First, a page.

On Palm Coast sidewalks

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  • | 5:00 a.m. December 15, 2012
Nay Ouk and Cea Umak walk north on Belle Terre Parkway from the Town Center Shooping Plaza Friday morning. Photo by Shanna Fortier.
Nay Ouk and Cea Umak walk north on Belle Terre Parkway from the Town Center Shooping Plaza Friday morning. Photo by Shanna Fortier.
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The sidewalk that snakes along Belle Terre Parkway was deserted early Thursday afternoon. From the bench that sits at its intersection with the Lehigh Trail, a person could stare into the park until the trail curves away.

An hour passed, but no people did — save for a single biker who rounded the corner where trail meets sidewalk. The trail behind him was mostly empty, he said.

Both Palm Coast and Flagler County are working on projects to expand sidewalks and trails in the area. Some have questioned whether the time and resources pumped into such projects are worth the effort and expense — such as Scott Lamont of Palm Coast, in a January letter to the editor.

But to Carl Cote, a construction manager for the city of Palm Coast, they’re worth the effort. Not only are sidewalks and trails consistently a top priority mentioned in the citizens’ opinion surveys the city sends out, but also, their construction is done at little cost to local governments: They’re mostly funded by grants.

“The city wasn’t initially planned for pedestrians,” he said. “It was a car city, but now we’ve seen the need for sidewalks.”

In 2008, the city developed its pedestrian/bicycle master plan to connect the disjointed sidewalk system in Palm Coast. Five years ago, sidewalks that ended abruptly were much more common than they are today, Cote said.

Since then, the city has made progress in attaining its goal of filling in missing segments of the sidewalk system and eliminating dead-end pathways. It has updated its master plan throughout the years as progress is made.

For the last three years, Palm Coast has spent just over $6 million on sidewalk and trail projects, Cote said. About $5 million of it came from grant funding.

County-headed projects are much the same. County Administrator Craig Coffey estimates that between 90% to 95% of money the county spends on sidewalks and trails comes from grants.

“If we didn’t get the grant money, it’d go to another county,” Coffey said. “We’d be stupid not to take advantage of those programs.”

The county is almost ready to begin construction on a project that would put a sidewalk along State Road 100 from Bulldog Drive to Flagler Beach. It’s also finished designs and permit for a sidewalk that runs along Matanzas Woods Parkway from Matanzas High School to U.S. 1. Coffey expects the project to be bid out by the end of January.

Any road that lacks a sidewalk is a safety hazard to any pedestrian who does walk along it, Coffey said.

“Everything in government has a limited amount of use,” Coffey said. “You build these things because they’re needed for the public.”

But just as residents who don’t have children don’t directly benefit from use of Flagler public schools, neither do all residents use sidewalks or trails for recreation or as a method of transportation. Arguing that since not everyone uses the paths and walkways, local government shouldn’t expend effort or money on them could be applied to almost any service small government provides, except for roads, Coffey said.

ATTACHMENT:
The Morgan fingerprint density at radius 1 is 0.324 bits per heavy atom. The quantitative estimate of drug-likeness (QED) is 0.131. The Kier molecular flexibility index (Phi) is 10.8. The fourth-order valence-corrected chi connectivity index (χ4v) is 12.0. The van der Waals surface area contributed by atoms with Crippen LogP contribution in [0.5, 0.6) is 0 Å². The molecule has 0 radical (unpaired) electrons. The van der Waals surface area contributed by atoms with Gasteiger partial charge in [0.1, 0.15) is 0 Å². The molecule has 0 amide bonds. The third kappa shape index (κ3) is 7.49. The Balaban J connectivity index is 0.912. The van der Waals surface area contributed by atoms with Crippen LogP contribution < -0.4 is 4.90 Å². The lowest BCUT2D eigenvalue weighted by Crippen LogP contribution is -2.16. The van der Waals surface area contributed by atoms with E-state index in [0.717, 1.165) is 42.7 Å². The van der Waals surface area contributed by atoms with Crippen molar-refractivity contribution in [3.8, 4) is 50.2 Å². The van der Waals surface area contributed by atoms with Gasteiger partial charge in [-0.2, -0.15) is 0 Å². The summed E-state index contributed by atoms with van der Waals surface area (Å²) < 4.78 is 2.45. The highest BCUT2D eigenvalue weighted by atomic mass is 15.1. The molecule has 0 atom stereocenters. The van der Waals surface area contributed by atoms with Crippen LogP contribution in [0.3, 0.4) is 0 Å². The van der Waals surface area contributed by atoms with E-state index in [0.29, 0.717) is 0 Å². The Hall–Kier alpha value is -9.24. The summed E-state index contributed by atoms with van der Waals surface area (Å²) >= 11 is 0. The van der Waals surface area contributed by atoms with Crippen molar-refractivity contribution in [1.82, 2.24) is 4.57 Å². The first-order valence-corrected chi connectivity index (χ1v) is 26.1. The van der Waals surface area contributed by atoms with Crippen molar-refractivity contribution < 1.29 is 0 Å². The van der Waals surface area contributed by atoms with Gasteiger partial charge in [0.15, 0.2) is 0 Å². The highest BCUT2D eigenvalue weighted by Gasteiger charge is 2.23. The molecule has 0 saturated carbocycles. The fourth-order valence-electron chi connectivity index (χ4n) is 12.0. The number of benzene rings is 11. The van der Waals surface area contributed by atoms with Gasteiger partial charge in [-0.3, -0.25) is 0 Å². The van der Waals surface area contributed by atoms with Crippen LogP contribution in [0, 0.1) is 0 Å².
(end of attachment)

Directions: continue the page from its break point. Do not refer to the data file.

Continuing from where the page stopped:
He estimates that there are more than 100 miles of sidewalks and trails in the area.

Their cost varies depending on project, said Carl Laundrie, communications manager for Flagler County.

Some require bridges; others, special considerations because they trail through wetlands.
The trails and sidewalks in Flagler County can indirectly benefit even those who don’t use them by enticing new residents and tourists to the area, Cote said.

“The feedback we get, from Realtors and residents,” Cote said, “is that one thing people look for in relocating is places where they can be outdoors.”

As Thursday afternoon stretched on, Gary and Nancy Post walked from a parking lot along the Belle Terre Parkway sidewalk to the Lehigh Trail. They’re new to the area, and this was their first foray onto Palm Coast’s trail system.

To the couple, who moved here to be close to family, the network of trails is welcomed. Gary Post has a bike he intends to bring onto the trails as well, he said. “They should definitely keep expanding sidewalks,” he said. “Where we live, there are no sidewalks at all, and it’s a bit dangerous.” The couple lives in the F-Section. Gary Post said when he comes home from work, he sees people walking or biking on the roads. They often stick to the center stripe because there are no sidewalks, but since there are no street lights in that part of town, seeing them can be difficult.

However, in Palm Coast, certain neighborhoods do not lend themselves to sidewalks. Because of the positions of swales and property lines, there either isn’t room for pathways, or constructing them would be costly, Cote said.

Once the city has connected the sidewalks on its main roadways and eliminated its dead-end trails, they might turn their attention to residential problem areas as well, Cote said, but the process takes time, and grant money may be harder to get for such projects.

Cote said he and his team are focusing on attaining grant money for sidewalks in Seminole Woods.

“As long as we keep getting grant funding, we’ll keep building,” he said.




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